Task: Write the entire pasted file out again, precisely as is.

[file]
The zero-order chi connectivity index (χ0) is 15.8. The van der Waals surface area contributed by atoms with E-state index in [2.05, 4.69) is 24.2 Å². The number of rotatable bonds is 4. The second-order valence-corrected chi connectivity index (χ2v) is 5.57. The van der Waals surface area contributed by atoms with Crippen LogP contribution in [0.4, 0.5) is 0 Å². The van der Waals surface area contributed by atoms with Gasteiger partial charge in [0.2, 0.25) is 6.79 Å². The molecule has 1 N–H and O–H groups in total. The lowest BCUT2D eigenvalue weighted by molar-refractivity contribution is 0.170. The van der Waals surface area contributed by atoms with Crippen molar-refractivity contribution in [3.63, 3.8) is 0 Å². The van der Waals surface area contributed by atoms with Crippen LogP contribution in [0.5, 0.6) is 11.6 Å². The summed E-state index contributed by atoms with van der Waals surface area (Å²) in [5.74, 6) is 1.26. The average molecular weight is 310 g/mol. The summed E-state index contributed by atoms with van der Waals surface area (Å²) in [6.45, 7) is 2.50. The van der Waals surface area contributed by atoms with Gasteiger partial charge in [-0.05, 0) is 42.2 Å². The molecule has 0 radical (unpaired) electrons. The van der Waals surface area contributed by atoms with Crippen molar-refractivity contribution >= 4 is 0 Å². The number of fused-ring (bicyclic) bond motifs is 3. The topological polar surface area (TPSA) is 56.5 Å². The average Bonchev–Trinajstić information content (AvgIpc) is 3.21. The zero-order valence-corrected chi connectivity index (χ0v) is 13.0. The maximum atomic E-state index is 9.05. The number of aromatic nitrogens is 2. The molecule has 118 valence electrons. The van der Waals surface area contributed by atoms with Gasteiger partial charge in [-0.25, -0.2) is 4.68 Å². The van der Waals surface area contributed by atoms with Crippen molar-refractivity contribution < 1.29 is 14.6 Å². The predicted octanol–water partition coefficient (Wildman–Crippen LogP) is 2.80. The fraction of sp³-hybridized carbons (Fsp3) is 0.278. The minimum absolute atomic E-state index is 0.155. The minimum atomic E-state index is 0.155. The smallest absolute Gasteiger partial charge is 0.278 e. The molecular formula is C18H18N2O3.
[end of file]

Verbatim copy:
The zero-order chi connectivity index (χ0) is 15.8. The van der Waals surface area contributed by atoms with E-state index in [2.05, 4.69) is 24.2 Å². The number of rotatable bonds is 4. The second-order valence-corrected chi connectivity index (χ2v) is 5.57. The van der Waals surface area contributed by atoms with Crippen LogP contribution in [0.4, 0.5) is 0 Å². The van der Waals surface area contributed by atoms with Gasteiger partial charge in [0.2, 0.25) is 6.79 Å². The molecule has 1 N–H and O–H groups in total. The lowest BCUT2D eigenvalue weighted by molar-refractivity contribution is 0.170. The van der Waals surface area contributed by atoms with Crippen molar-refractivity contribution in [3.63, 3.8) is 0 Å². The van der Waals surface area contributed by atoms with Crippen LogP contribution in [0.5, 0.6) is 11.6 Å². The summed E-state index contributed by atoms with van der Waals surface area (Å²) in [5.74, 6) is 1.26. The average molecular weight is 310 g/mol. The summed E-state index contributed by atoms with van der Waals surface area (Å²) in [6.45, 7) is 2.50. The van der Waals surface area contributed by atoms with Gasteiger partial charge in [-0.05, 0) is 42.2 Å². The molecule has 0 radical (unpaired) electrons. The van der Waals surface area contributed by atoms with Crippen molar-refractivity contribution >= 4 is 0 Å². The number of fused-ring (bicyclic) bond motifs is 3. The topological polar surface area (TPSA) is 56.5 Å². The average Bonchev–Trinajstić information content (AvgIpc) is 3.21. The zero-order valence-corrected chi connectivity index (χ0v) is 13.0. The maximum atomic E-state index is 9.05. The number of aromatic nitrogens is 2. The molecule has 118 valence electrons. The van der Waals surface area contributed by atoms with Gasteiger partial charge in [-0.25, -0.2) is 4.68 Å². The van der Waals surface area contributed by atoms with Crippen molar-refractivity contribution < 1.29 is 14.6 Å². The predicted octanol–water partition coefficient (Wildman–Crippen LogP) is 2.80. The fraction of sp³-hybridized carbons (Fsp3) is 0.278. The minimum absolute atomic E-state index is 0.155. The minimum atomic E-state index is 0.155. The smallest absolute Gasteiger partial charge is 0.278 e. The molecular formula is C18H18N2O3.